Importing Food Products into Nigeria


Understanding the legal and regulatory requirements that govern product registration is vital for businesses looking to import food products into the Nigerian market.

In Nigeria, the National Agency for Food and Drug Administration and Control (NAFDAC) is the regulatory body authorized to certify, license, or otherwise sanction food importers, products and labels. Importers cannot advertise, import, or distribute processed foods in Nigeria without prior authorization from NAFDAC.

NAFDAC defines food as any “article manufactured, processed, packaged, sold or advertised for use as food or drink for human consumption, chewing gum and any other ingredient which may be mixed with food for any purpose whatsoever”. All products regulated by NAFDAC must meet the same requirements, whether imported from abroad or produced domestically.

So what does the process of registering imported food products entail?

The process of registering imported food products involves four stages: (1) Documentation→(2) Import Permit→(3) Product Vetting→and (4) Laboratory Analysis.

At the Documentation Stage, the company seeking to import a food product will collate the documents required by NAFDAC. Once NAFDAC is satisfied with the documents presented, the company can apply to the Food Registration Division of NAFDAC for a permit to import samples for registration.

What documents are required by NAFDAC for food importation?

In applying for the registration of an imported food product, NAFDAC requires the following documents:

  1. A Power of Attorney or a Contract Manufacturing Agreement. Either document must be notarized by a Notary Public in the country of manufacture. If it is a Power of Attorney, it must be signed by the MD, General Manager, Chairman or President of the Company, stating the names of the products to be registered. NAFDAC requires that the Power of Attorney specifically grant authority to the company to register the product with NAFDAC.

  2. Certificate of Manufacture and Free Sale which has been authenticated by the Nigerian Embassy in the country of manufacture. If there is no Nigerian Embassy in the country of manufacture, the Certificate of Manufacture and Free Sale should be authenticated by any other embassy or high commission of any commonwealth or West African country.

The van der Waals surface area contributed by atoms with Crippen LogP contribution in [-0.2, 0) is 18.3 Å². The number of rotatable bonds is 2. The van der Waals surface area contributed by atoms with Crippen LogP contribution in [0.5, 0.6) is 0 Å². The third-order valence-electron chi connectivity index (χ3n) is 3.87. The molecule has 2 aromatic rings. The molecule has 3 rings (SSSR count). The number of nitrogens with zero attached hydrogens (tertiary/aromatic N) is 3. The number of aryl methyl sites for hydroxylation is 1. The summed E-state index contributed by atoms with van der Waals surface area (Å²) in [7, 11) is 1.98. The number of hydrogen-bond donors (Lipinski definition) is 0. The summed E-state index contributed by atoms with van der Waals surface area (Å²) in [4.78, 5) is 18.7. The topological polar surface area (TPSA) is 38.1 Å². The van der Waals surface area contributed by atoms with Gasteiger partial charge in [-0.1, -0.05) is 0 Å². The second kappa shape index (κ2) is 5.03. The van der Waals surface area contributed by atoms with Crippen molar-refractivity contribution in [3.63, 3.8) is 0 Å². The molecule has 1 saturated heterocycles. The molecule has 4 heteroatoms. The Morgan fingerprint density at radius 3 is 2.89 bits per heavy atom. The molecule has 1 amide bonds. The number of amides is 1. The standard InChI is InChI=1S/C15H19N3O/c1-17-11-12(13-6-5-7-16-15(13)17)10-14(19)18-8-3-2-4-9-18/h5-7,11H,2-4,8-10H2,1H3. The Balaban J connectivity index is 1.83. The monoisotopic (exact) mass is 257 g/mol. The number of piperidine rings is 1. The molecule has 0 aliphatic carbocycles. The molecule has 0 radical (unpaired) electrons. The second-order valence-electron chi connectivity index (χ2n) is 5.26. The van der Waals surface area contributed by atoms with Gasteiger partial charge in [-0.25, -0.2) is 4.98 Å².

3. Comprehensive Certificate of Product Analysis issued by the manufacturer.

  4. Certificate of Business Incorporation of the applicant with the Corporate Affairs Commission in Nigeria.

  5. Certificate of Registration of Brand Name or Trademark with the Trademarks, Patents And Designs Registry, Commercial Law Department, Federal Ministry Of Industry, Trade And Investment.

  6. Expired License (for product renewal).

  7. Application letter for Import Permit by local representative.

  8. Duly completed Food Registration Form.

  9. Notarized declaration.

  10. Two product labels intended for registration.

Are there any specific rules with regard to labeling?

NAFDAC has very specific compliance requirements with regard to labeling of food products. For example, the agency  requires that the ingredients must be listed by their common names in order of their predominance by weight unless the food is standardized, in which case the label must include only those ingredients which the standard makes optional.

This article is intended to provide general information about the subject matter. Professional legal advice should be sought about specific circumstances.

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About Ufuoma Akpotaire 311 Articles
Ufuoma is a Senior Editor and Director of Regulatory Policy at NLIPW. She assists clients in the protection of copyrights, trademarks and patents. She counsels clients regarding validity and infringement matters and has experience acting against the infringement of IP and addressing counterfeit issues. She holds a Masters degree (LL.M.) from Columbia Law School, New York and a law degree from the University of Nigeria (LL.B. Honors). She is admitted to practice law in Nigeria and in the State of New York. Ufuoma cut her teeth in the intellectual property practice groups of some of the largest law firms in Nigeria and has years of experience working with major non-profit organizations in New York. Email: